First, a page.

As to manpower, yea we probably have more than we need, but it still bugs me when thats the first thing cut down and its mostly the enlisted taking the hit, and not the officers who spend more time on the golf course than in uniform. In the end, government operates like a business, so throwing people out is easier.

Basically, I'm saying I'd be fine with a drawdown if waste were also cut down and if the job market was more friendly to the unemployed.
2014-02-13 12:15:15 AM  
2 votes:
Unless I misunderstood the article, they have a year's notice and programs to help them find jobs.

I'm not sure what our military could do that would be better if they need to lay off people. Should we keep them on for life guaranteed?
2014-02-13 12:05:41 AM  
2 votes:

bearcats1983: Serious question, why do so many vets have an issue finding jobs once they're out of the service? Is this only an enlisted issue or does it affect officers as well?


Officers have a much easier time getting good work. Some of my best bosses in civilian life were retired officers, the worst ones have been over-degreed morons.
2014-02-12 11:57:24 PM  
2 votes:
Welcome to the drawdown. Cutting scores go up, commisions go down, and if you don't pick up rank fast enough you are out the door. I couldn't choose a better time to try for commision, ugh.

Still don't understand why the budget cuts seem to first cut manpower, and not surplus materials. I recall the Army being supplied more tanks than it needs for spares, and specifically requesting less(and being denied), Navy or Marines(can't remember which one) got an amphibious assault vessel with no welldeck, and the F-35 is still in design hell. Maybe if we weren't stupidly wasteful, we could retain manpower and stop increasing the pool of unemployed.
2014-02-13 01:14:27 AM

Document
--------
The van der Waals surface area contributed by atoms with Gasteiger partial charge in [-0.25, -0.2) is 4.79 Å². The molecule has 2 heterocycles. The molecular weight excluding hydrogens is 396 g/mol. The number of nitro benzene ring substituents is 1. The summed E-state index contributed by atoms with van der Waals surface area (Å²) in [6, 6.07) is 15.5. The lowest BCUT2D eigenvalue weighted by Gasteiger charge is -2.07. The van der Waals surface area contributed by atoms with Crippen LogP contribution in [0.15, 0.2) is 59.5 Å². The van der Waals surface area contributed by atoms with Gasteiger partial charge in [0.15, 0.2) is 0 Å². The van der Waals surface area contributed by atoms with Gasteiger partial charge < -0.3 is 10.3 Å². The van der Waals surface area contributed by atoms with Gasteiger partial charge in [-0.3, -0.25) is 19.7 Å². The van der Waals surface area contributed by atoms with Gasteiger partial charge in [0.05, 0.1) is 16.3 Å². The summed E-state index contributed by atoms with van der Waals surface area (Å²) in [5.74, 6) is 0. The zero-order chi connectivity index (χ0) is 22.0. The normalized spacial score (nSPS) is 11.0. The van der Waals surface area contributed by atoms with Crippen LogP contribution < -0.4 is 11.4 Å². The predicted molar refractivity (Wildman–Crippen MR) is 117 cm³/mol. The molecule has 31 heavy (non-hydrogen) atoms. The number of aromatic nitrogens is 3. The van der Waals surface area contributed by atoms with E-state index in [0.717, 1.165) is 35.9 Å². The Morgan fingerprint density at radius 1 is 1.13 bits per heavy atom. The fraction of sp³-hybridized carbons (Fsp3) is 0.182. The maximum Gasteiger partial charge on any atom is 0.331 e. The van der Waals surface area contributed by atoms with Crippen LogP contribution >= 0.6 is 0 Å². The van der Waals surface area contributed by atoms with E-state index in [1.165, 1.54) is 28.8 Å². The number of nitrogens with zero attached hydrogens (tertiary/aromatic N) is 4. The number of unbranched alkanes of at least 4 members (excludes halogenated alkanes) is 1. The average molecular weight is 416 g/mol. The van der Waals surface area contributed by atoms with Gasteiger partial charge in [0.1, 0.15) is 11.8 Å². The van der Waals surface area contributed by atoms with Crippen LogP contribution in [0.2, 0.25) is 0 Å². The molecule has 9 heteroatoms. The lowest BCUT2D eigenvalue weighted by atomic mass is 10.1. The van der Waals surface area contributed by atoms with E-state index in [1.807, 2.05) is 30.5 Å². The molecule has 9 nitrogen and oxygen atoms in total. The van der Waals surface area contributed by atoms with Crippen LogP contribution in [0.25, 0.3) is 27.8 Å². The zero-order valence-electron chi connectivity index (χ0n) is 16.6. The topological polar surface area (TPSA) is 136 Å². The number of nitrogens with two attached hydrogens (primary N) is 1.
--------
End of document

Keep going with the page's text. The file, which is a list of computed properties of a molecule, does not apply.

1 vote:

Caffienatedjedi: Cyclometh: TuteTibiImperes: Don't ex-military folks (with honorable discharges) get preferential treatment with applying for law enforcement positions, especially federal ones?

lolno.

/on paper, sure
//there's a reason vets are over-represented among the homeless

I don't know, but logically I'd think military would get special treatment if they were something fancy like SOF or an MP. Then you have really kickass SWAT or a guy mostly pre-trained and used to dealing with strong drunken idiots on liberty. Run of the mill grunt, not as large of an advantage. Still think they'd have better firearms skills than someone fresh from the Academy.


Speaking as ex-military myself (82nd Airborne Division, Artillery), I can tell you that there's not many SOF soldiers. They're special forces and there's just not that many of them. MPs, there's more of them (and I know a guy who used to be an MP), but there's still a tiny amount compared to the rest of the military.

What the military teaches isn't necessarily a specific set of skills that you can just bring across to any cookie-cutter civilian job. It teaches different skills- independence, self-reliance, mental discipline, leadership. These are soft skills that you can't really put on a bullet point skill list for a job opening.

Using myself as an example again- When I got out, I was an expert in land navigation, weapons handling, knew a good amount about ballistics, meteorology, surveying, maps, math, was an expert at rifles, certain machine guns, grenade launchers, pistols, shotguns and about half a dozen types of artillery pieces. I could run two miles in about 11.5 minutes, carry half my body weight for 12 miles in under 4 hours, knew how to jump out of airplanes, and could go without sleep for days. Those were my "hard" skills, at least as far as what the Army had taught me.

Basically I was qualified for zero jobs except maybe being a smoke jumper (which I really considered) or some other esoteric stuff.